I have never seen any statistics about the percentage of Americans, who catastrophize. These are the people who tend to tear themselves apart about setbacks, or even imaginary setbacks, which makes them seem far worse than they are.
I am one of those people. When my daughter started driving, I worried a lot about her getting in a terrible car accident. When I moved to San Diego in the early 1990s, I worried that my career in journalism was over. And I’ve got lots of other examples that I won’t foist on you.
But I haven’t been freaking out about the recent stock market meltdown. Even though I’ve lost what seems like a lot of money on some recent days, it’s most definitely not gnawing at me.
Here’s why: For years now, I’ve been investing defensively. I don’t try to hit home runs because that requires making narrow bets on the market, such as guessing that small-cap stocks, or blue chips or REITs are going to break out of the pack. Instead of putting all my money on whatever is hot or expected to be hot, I spread my bets across the investment categories I just mentioned, as well as others. This way I can try to even out the ups and downs when the market starts doing it bungee jump impersonation.
Of course, the way to spread your bets is to diversify. I’ve addressed this issue plenty of times, but I wanted to suggest a resource for those wondering how much they should put in each investing cubby hole. IndexFunds.com maintains a lot of model portfolios on its web site, but the ones I want to draw your attention to today can be found here.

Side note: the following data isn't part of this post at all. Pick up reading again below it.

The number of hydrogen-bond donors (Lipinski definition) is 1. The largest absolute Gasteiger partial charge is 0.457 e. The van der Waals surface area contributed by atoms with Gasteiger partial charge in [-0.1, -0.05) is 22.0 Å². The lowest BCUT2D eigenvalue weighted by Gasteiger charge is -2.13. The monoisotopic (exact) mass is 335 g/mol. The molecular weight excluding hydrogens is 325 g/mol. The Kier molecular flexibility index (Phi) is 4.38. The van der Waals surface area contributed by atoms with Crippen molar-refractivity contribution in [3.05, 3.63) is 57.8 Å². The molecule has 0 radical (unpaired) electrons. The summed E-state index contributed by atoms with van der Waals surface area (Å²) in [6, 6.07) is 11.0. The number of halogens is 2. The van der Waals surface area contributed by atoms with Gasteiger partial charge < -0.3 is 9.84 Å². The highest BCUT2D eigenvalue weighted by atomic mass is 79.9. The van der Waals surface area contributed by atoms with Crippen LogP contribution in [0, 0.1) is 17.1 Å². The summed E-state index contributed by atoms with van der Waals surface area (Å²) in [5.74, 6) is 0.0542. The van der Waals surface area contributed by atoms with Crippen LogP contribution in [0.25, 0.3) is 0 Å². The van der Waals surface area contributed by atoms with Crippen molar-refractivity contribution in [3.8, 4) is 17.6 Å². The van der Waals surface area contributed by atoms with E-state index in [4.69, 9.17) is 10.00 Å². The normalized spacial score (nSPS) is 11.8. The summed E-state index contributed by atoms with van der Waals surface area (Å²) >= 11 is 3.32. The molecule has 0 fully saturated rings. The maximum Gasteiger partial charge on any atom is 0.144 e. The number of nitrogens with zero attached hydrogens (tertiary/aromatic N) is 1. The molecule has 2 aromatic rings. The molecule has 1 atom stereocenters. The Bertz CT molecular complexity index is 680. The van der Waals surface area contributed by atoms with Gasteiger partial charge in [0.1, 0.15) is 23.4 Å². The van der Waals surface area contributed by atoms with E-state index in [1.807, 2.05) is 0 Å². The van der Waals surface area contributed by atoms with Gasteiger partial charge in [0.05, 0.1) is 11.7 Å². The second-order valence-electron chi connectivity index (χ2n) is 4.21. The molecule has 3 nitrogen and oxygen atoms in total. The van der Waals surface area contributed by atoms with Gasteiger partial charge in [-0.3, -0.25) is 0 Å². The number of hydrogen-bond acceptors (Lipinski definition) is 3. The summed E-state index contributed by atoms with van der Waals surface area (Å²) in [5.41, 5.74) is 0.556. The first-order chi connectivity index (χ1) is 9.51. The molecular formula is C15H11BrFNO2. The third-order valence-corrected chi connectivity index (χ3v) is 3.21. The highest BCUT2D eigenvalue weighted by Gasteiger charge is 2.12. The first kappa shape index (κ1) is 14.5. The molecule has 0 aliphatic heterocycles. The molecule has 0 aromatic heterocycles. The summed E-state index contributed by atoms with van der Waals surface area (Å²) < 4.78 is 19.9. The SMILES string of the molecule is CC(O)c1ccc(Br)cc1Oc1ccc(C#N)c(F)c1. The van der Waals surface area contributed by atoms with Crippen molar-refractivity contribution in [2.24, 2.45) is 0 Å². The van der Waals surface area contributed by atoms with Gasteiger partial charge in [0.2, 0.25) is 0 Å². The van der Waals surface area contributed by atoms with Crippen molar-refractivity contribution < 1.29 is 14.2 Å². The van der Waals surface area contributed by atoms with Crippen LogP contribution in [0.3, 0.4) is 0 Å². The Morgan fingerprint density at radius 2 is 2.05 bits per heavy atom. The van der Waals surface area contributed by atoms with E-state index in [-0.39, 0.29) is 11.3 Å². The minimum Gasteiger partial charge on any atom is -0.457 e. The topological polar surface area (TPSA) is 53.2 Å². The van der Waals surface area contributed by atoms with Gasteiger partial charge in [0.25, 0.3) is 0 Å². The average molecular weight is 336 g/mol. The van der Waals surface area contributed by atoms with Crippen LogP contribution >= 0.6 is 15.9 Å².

One aim of the illustration is to compare Vanguard index funds to Dimensional Fund Advisor funds. While DFA funds are wonderful, very few investors can access these passive-like funds because you need to go through certain fee-only advisors. Vanguard index funds is the next best thing.
What I’d like you to pay attention to are the 20 model Vanguard portfolios that were assembled based on people’s risk tolerance. If you aren’t sure how to diversify, you can certainly borrow ideas from this .
Keep Your Cool
What’s also helpful during these periods of market turbulence is to maintain some perspective. It’s great media when the market swings 200 points one way and then 200 points the other. Volatility is vastly more interesting than during weeks when the Dow Jones Industrial Average only moves sideways.
Despite all the front-page headlines, however, the Standard & Poor’s 500 Index has still made money for its investors this year. Year to date, the S&P 500 is up more than 3%. Small-cap stocks and international stocks, despite being buffeted, are up for the year too. And three and five-year records for all these investment categories are excellent. What’s far more important are the long-term records.
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